In 2018, Amazon CEO Jeff Bezos was interviewed about Amazon’s success and its impact on Bezos’ space travel company, Blue Origin. In this interview, Bezos was quoted as saying:
The only way that I can see to deploy this much financial resource is by converting my Amazon winnings into space travel. That is basically it.Jeff Bezos, Amazon CEO
Amazon and Labour
We love space travel and space research, but there are a lot of problems with this statement. Firstly, Bezos displays a shocking lack of imagination for someone with so many resources. He actively undermines his workforce when he clearly has the money to pay them more. Amazon’s warehouses in the midst of the pandemic are increasingly sites of unsafe contact, which Amazon workers protested on May 1st. Amazon’s response to union organization among its workers is to quibble about sick leave, remove union literature and fire organizers who agitate for health and safety improvements in the workplace.
That Bezos refers to the money Amazon makes as “winnings” demonstrates an understanding of economics divorced from human labour and the human lives his policies affect. That Bezos looks to space before tending to those affected by his choices on Earth is a grave failing.
Amazon and the Environment
Attending to its responsibilities on Earth would mean first taking stock of the ways that Amazon’s business choices are ecologically unsustainable. Amazon has not disclosed the information needed to get a complete picture of its environmental record, but various non-profits have done that work and ranked Amazon in the public interest. The Guardian collected rankings from Climate Counts, The Carbon Disclosure Project, and Greenpeace‘s How Clean is your Cloud report and found Amazon ranking among the worst environmental offenders. In this article, BuzzFeed reporter Nicole Nguyen details the ways in which Amazon Prime’s shipping contributes to emissions, traffic congestion, and waste, while locking consumers into a system that is undermining public delivery services.
Amazon and Publishing
When our editorial team first spoke with other local publishers, we asked “is it necessary to have our books on Amazon?” The resounding answer was “yes.” But we’re committing to revisit this question for the reasons listed above and because of the effect that Amazon has on small publishing.
When people buy books from our website, we receive 100% of that money. From that money, we buy our printed books and supplies, pay our authors and artists, and invest in marketing and publicity. When people buy from Amazon, we may receive 50% or less of the money we would for a direct order. Under Amazon’s model, we publish and publicize less, and authors and artists get paid less for their work. For many small publishers, having their books listed on Amazon costs them money.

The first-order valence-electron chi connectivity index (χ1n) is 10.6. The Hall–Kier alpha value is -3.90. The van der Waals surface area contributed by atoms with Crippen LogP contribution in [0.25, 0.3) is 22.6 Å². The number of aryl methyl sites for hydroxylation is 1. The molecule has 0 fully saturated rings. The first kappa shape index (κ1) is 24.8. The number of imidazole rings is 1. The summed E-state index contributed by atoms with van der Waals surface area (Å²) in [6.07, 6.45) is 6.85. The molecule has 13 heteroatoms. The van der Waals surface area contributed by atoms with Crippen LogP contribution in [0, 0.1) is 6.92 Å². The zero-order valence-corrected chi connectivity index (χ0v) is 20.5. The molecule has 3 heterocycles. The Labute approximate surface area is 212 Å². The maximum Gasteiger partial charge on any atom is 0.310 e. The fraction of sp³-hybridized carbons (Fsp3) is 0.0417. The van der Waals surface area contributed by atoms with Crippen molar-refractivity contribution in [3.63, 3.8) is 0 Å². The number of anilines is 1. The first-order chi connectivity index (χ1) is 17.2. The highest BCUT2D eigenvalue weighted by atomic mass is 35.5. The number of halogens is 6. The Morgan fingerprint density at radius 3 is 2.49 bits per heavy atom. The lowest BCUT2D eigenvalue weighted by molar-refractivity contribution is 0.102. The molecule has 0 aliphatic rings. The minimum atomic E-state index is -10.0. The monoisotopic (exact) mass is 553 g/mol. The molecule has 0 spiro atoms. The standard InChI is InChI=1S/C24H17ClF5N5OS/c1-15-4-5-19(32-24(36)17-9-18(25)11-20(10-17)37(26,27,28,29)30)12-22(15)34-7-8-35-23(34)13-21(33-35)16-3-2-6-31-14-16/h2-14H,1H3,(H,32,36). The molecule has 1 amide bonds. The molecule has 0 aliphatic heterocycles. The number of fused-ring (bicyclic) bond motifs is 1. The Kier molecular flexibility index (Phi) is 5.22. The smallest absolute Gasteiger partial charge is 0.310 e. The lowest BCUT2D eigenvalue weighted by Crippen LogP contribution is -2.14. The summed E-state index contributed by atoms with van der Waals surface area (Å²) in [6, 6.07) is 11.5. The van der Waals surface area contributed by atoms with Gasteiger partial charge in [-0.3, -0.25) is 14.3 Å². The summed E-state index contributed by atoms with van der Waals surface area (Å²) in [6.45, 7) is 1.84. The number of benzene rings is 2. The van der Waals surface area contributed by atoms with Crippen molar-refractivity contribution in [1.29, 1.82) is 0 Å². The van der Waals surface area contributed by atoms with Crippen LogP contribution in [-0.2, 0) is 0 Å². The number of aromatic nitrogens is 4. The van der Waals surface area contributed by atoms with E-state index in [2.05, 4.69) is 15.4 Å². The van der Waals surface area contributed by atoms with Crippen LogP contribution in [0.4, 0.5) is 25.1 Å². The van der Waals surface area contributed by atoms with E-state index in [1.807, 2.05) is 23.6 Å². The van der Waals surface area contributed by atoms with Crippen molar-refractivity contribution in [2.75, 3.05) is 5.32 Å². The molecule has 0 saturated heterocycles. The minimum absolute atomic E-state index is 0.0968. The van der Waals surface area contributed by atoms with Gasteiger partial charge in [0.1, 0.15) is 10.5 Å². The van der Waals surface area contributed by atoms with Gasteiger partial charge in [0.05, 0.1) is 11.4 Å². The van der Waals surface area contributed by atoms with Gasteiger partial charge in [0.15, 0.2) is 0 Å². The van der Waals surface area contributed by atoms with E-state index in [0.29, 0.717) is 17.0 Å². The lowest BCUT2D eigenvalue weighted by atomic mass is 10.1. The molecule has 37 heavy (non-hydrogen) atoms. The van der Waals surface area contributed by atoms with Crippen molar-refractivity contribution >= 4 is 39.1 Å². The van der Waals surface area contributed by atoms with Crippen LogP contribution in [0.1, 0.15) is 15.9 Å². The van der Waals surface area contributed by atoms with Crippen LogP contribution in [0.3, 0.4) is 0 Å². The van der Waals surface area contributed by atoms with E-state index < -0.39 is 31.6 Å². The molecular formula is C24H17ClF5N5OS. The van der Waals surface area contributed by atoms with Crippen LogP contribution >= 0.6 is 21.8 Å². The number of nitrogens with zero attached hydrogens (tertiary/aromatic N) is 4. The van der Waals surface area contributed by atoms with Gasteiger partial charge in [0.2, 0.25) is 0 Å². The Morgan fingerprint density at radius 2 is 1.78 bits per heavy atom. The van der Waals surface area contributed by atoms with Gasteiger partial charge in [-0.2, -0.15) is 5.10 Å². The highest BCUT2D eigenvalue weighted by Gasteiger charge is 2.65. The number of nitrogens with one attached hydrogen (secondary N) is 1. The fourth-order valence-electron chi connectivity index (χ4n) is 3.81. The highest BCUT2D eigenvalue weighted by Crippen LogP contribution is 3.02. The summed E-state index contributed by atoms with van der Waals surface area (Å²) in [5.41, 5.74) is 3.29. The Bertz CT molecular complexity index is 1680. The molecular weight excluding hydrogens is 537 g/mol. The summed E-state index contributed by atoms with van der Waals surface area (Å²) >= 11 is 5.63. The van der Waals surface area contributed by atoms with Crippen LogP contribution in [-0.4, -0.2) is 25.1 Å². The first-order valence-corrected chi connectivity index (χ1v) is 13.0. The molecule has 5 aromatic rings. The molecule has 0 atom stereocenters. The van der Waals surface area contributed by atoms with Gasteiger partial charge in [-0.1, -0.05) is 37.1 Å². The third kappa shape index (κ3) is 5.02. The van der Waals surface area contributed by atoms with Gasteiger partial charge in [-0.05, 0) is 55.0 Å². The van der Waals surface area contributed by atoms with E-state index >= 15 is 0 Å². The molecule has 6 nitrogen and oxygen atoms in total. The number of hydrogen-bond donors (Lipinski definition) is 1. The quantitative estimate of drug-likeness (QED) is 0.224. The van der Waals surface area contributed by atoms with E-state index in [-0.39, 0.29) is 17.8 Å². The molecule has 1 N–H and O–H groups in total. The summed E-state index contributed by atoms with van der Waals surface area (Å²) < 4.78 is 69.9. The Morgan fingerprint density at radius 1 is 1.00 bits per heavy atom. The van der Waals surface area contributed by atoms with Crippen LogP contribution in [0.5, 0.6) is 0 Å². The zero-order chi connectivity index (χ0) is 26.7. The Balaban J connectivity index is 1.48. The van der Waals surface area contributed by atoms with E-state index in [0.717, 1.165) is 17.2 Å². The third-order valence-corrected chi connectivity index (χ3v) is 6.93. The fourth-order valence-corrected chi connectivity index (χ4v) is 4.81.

Our Statement on Amazon
At this time, we are selling our books on Amazon. Amazon has many negative impacts on our society, but it also provides some good: quick delivery of essential items for people with disabilities, or cheaper items for those who can’t afford to shop elsewhere. Amazon also provides some semblance of legitimacy for new authors. These authors need to be accessible to their readers at a central web location, not relegated only to the small-press-corners of the Internet. While we hope you will choose to support us and our authors by purchasing books from our website, it is important for our books — and our ideas — to be available to a wider public, which is access that Amazon provides. Indie publishers are beginning to make dents in this monolith. This is work to which we will contribute as we grow.
Michael J. DeLuca’s novella, NIGHT ROLL, is scheduled to be published in October. The book does an excellent job of expressing both the joy and struggle of rebuilding community after loss. In this blog post, DeLuca considers the message NIGHT ROLL brings to a post-pandemic world.
The Future from Before the Pandemic
by Michael J. DeLuca
In 2017, thinking of 2020, I started writing a novella about everything that was scaring me then: climate collapse and its vast, unforeseeable array of consequences; anthropogenic mass extinction; systemic racism and environmental injustice; scorched-earth capitalism. The real, existential threat of white nationalism hadn’t yet sunk in. Global pandemic hadn’t even crossed my mind.
Some of this novella I wrote at three in the morning. My baby wasn’t yet sleeping through the night, so neither was I. Let’s be honest, I was beside myself with sleep deprivation–but also with fear for his future. Also at three in the morning, I wrote my Reckoning 2 editorial, mourning the future he could have had, acknowledging that I had no choice but to build one where he could thrive.
NIGHT ROLL comes out in October, just before my 41st birthday. It was always a bit of an alternate history; certain technology and certain impacts of climate change are just a little bit accelerated, for dramatic effect, and because of my aforementioned fears. Now, in some ways, it’s a fever dream of what might have been.
A new, single mother comes to Detroit fleeing sea level rise and refugee crisis on the East Coast, where I’m from. Lonely and isolated, she’s forced to seek community and support, like I was. She’s forced to invest in a place she doesn’t understand, where a lot of people far worse off than she is have been struggling to survive for a lot longer. And despite odds, despite the city’s crumbling infrastructure and indifferent, disaster-capitalist kleptocracy, she finds acceptance, love, family, and a future.